Murder in the Dark begins, rather as does Stuart Dybek's Brass Knuckles, as a set of reminiscences of youth, in Margaret Atwood's case of reading an uncle's old Boy's Own Annuals (and speculating on a missing volume's installment of a  serialized story) or reading horror comics and chatting with a school friend on the way home each afternoon, and how a too-accurate snowball to the back of a random adult brought home the realization that horror really isn't simply the Vault of Horror one tucks or gives away after reading. Other vignettes in the slim volume are short stories, others yet musings on various subjects, not least men in both literature or other art (and how they compare with women thus, and how both are dealt with) and in life (and thus there, too). Some amount to musings with are also stories, sometimes in the second person...Dybek never gets to be quite as metafictional as Atwood often is, though Atwood is about as funny, and reaches not unsuccessfully in the Borges direction in most of these short works. As such, it's a pretty good introduction to her writing, for those who might find her long novels a bit intimidating (though more people seem to prefer longer novels these years); her excursions into pulpy adventure-flavored  meta-narratives is also revealed to have roots in her young reading...which also prepared her for the science fiction and related work she has frequently published throughout her career, while also having some mixed emotions about that field and her relation to it...alternately celebrating and dismissing it, perhaps too sweepingly in both modes, and for reasons that can no longer be considered sensible seemingly still reflexively afraid of losing some of her audience, much as Kurt Vonnegut used to be...while perhaps also annoyed by her encounters with sf people en masse, as opposed to various individuals.  So, as we've been told, it goes. This is, again, mostly a charming book, not too slight, if not exactly Lady Oracle. The game Murder in the Dark is something I'd not encountered before this book...a relatively low-effort detection party game...but avoid, as she notes indirectly, playing it with mad poets.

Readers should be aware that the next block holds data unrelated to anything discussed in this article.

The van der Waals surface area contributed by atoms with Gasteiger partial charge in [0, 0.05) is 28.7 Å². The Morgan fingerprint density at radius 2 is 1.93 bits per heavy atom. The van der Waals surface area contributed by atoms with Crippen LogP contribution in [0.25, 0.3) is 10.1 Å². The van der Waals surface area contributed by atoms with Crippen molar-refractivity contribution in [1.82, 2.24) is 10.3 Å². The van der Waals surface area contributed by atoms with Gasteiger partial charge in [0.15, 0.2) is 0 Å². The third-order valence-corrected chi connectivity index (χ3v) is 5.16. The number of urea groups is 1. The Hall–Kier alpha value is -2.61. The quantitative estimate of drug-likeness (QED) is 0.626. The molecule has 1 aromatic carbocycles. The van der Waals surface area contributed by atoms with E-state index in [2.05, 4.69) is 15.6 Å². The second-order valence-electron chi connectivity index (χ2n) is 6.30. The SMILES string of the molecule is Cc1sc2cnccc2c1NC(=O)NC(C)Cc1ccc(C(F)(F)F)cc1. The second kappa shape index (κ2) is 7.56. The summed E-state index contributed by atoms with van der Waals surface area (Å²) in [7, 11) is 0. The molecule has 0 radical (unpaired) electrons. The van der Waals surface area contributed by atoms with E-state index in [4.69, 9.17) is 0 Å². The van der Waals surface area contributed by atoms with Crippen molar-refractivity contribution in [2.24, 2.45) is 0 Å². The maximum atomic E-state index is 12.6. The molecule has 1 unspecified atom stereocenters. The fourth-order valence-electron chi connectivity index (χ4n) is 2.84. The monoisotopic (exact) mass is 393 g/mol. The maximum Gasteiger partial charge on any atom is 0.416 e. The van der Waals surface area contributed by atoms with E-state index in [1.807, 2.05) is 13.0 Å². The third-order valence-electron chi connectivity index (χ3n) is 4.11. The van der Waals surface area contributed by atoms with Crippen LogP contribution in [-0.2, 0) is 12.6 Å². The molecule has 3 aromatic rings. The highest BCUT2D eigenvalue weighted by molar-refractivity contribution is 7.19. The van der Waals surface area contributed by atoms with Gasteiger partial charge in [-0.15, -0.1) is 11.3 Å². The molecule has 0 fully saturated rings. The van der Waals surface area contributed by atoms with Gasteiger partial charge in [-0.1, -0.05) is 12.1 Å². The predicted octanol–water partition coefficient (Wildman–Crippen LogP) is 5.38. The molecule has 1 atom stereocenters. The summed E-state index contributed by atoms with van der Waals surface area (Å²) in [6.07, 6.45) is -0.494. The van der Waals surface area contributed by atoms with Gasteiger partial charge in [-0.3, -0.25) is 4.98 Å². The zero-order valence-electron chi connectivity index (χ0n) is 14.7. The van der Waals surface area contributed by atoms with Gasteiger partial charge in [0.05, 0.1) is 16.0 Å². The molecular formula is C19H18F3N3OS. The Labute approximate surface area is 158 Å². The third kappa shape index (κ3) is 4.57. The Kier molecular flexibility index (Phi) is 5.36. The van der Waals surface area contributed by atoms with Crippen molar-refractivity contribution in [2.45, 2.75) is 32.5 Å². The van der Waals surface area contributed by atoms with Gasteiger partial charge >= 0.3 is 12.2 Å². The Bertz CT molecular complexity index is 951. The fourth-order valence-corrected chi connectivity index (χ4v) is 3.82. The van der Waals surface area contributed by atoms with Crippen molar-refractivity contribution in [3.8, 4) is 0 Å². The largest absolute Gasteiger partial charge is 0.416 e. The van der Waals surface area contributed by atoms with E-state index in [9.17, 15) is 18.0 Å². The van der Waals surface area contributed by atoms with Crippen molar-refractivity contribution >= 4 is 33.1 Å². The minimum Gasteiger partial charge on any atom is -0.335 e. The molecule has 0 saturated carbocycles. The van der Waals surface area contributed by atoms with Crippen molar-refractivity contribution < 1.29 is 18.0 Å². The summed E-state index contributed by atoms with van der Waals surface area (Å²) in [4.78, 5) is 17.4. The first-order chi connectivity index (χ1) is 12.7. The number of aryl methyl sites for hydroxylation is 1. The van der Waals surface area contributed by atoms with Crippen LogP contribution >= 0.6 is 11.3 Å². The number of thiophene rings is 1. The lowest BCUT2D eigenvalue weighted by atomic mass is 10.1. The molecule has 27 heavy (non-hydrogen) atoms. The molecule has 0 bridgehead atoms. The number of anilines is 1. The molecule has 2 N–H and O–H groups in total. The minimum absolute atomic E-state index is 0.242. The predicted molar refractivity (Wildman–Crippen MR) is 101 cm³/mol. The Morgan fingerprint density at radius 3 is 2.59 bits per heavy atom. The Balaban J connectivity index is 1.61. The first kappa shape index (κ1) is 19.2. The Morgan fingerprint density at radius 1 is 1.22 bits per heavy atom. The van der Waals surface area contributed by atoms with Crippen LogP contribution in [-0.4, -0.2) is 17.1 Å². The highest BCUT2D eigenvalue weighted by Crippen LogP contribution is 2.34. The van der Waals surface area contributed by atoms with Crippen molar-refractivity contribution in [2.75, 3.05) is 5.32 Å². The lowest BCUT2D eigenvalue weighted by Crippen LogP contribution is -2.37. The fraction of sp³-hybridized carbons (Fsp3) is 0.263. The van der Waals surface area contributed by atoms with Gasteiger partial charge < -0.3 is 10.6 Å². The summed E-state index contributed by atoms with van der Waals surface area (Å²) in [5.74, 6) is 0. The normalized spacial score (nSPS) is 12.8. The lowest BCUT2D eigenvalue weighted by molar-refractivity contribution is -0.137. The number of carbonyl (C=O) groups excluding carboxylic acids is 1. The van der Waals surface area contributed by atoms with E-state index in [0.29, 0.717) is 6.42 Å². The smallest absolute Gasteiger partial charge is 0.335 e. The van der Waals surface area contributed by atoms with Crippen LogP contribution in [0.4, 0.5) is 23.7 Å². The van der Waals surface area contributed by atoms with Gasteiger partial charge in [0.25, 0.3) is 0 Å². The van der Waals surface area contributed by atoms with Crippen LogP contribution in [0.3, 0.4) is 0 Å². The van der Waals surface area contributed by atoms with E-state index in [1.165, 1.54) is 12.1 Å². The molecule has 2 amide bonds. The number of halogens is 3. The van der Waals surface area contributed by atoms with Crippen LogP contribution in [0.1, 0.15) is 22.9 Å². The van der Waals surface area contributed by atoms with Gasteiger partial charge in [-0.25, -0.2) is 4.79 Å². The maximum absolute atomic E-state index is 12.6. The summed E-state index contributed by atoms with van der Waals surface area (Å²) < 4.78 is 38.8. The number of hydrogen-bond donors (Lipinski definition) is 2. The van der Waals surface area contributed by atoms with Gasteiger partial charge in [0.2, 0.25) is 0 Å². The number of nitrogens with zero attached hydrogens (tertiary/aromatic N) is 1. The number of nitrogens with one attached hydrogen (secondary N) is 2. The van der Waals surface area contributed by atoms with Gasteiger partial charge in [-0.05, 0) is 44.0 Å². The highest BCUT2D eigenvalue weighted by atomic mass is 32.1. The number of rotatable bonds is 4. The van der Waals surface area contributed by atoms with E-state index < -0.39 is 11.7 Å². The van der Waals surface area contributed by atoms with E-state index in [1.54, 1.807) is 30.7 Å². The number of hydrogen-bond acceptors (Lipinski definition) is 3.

For more of today's books, please see the Edgar-nominated, inauguration-shunning Patti Abbott's blog...while shunning the inauguration yourself, perhaps.


Jack Seabrook said...

If you decide to throw out those "oversized DC reprints from the 1970s" please let me know!!

Prashant C. Trikannad said...

Todd, I'd love to see the covers of your "oversized 1970s DC reprints of 1940s comics". I can't imagine what they look like. I haven't read a Vonnegut in years though, over the past few years, I have been reading his foremost student John Irving's stereotypically entertaining novels. And I'd certainly like to read at least one or two books by Atwood, to start with.

Rick Robinson said...

There's nothing quite like unearthing and opening a box of books. It's like finding a treasure chest. Depending on how organized you were when you packed, how you might have labeled the boxes, how much of a hurry you were in, anything could be in there!

We had a problem with cat spray on books, mostly graphic novels, many of which had to be destroyed. So later, did the cat.

Todd Mason said...

Happily, so far, Rick, dosing our dim-bulb tomcat with Prozac has kept him from further spraying activity, as far as we have discovered. But he has also gotten fatter...the boxes were unlabeled, simply packed right off the shelves, so usually little knots of authors together...a bunch of Bill Pronzini books in the last box I opened.

Well, Prashant, John Irving Is Definitely Not Vonnegut's foremost student, except perhaps in sales...

Alas, Jack, I'll probably have to sell anything I can that I choose to rid myself of, among the things that have any market value...but I do have some reading-copy war comics from somewhere (I think a colleague wanted to be rid of them and I took them to pass along someday...)

George said...

I foolishly passed on buying those BEST FROM FANTASY AND SCIENCE FICTION anthologies when they were available everywhere. Now I buy them whenever I run across them. Great stories!